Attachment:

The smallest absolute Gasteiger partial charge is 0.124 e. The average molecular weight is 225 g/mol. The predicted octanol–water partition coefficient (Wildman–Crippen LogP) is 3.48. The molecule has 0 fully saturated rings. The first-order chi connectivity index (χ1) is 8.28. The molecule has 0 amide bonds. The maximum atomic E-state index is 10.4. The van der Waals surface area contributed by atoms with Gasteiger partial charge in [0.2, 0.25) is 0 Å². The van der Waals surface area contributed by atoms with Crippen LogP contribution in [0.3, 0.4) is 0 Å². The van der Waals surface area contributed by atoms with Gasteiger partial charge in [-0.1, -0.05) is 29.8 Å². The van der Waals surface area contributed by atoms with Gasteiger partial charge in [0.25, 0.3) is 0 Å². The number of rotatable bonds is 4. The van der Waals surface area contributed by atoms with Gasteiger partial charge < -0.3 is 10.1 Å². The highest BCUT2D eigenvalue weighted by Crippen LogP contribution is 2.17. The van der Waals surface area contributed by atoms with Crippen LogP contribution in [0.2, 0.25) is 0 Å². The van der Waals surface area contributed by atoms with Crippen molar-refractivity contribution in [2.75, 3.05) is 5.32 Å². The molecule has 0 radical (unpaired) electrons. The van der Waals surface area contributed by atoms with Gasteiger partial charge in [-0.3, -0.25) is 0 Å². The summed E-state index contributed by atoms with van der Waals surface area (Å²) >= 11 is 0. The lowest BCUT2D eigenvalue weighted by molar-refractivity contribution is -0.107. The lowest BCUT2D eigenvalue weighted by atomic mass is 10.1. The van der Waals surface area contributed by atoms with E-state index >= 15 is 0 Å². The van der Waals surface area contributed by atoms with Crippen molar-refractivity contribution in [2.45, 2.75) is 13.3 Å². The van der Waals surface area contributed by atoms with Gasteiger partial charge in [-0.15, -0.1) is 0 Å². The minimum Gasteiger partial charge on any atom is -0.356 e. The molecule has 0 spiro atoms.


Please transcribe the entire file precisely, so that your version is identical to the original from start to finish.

The smallest absolute Gasteiger partial charge is 0.124 e. The average molecular weight is 225 g/mol. The predicted octanol–water partition coefficient (Wildman–Crippen LogP) is 3.48. The molecule has 0 fully saturated rings. The first-order chi connectivity index (χ1) is 8.28. The molecule has 0 amide bonds. The maximum atomic E-state index is 10.4. The van der Waals surface area contributed by atoms with Gasteiger partial charge in [0.2, 0.25) is 0 Å². The van der Waals surface area contributed by atoms with Crippen LogP contribution in [0.3, 0.4) is 0 Å². The van der Waals surface area contributed by atoms with Gasteiger partial charge in [-0.1, -0.05) is 29.8 Å². The van der Waals surface area contributed by atoms with Gasteiger partial charge in [0.25, 0.3) is 0 Å². The number of rotatable bonds is 4. The van der Waals surface area contributed by atoms with Gasteiger partial charge < -0.3 is 10.1 Å². The highest BCUT2D eigenvalue weighted by Crippen LogP contribution is 2.17. The van der Waals surface area contributed by atoms with Crippen LogP contribution in [0.2, 0.25) is 0 Å². The van der Waals surface area contributed by atoms with Crippen molar-refractivity contribution in [2.75, 3.05) is 5.32 Å². The molecule has 0 radical (unpaired) electrons. The van der Waals surface area contributed by atoms with Gasteiger partial charge in [-0.3, -0.25) is 0 Å². The summed E-state index contributed by atoms with van der Waals surface area (Å²) >= 11 is 0. The lowest BCUT2D eigenvalue weighted by molar-refractivity contribution is -0.107. The lowest BCUT2D eigenvalue weighted by atomic mass is 10.1. The van der Waals surface area contributed by atoms with E-state index >= 15 is 0 Å². The van der Waals surface area contributed by atoms with Crippen molar-refractivity contribution in [2.45, 2.75) is 13.3 Å². The van der Waals surface area contributed by atoms with Gasteiger partial charge in [-0.15, -0.1) is 0 Å². The minimum Gasteiger partial charge on any atom is -0.356 e. The molecule has 0 spiro atoms.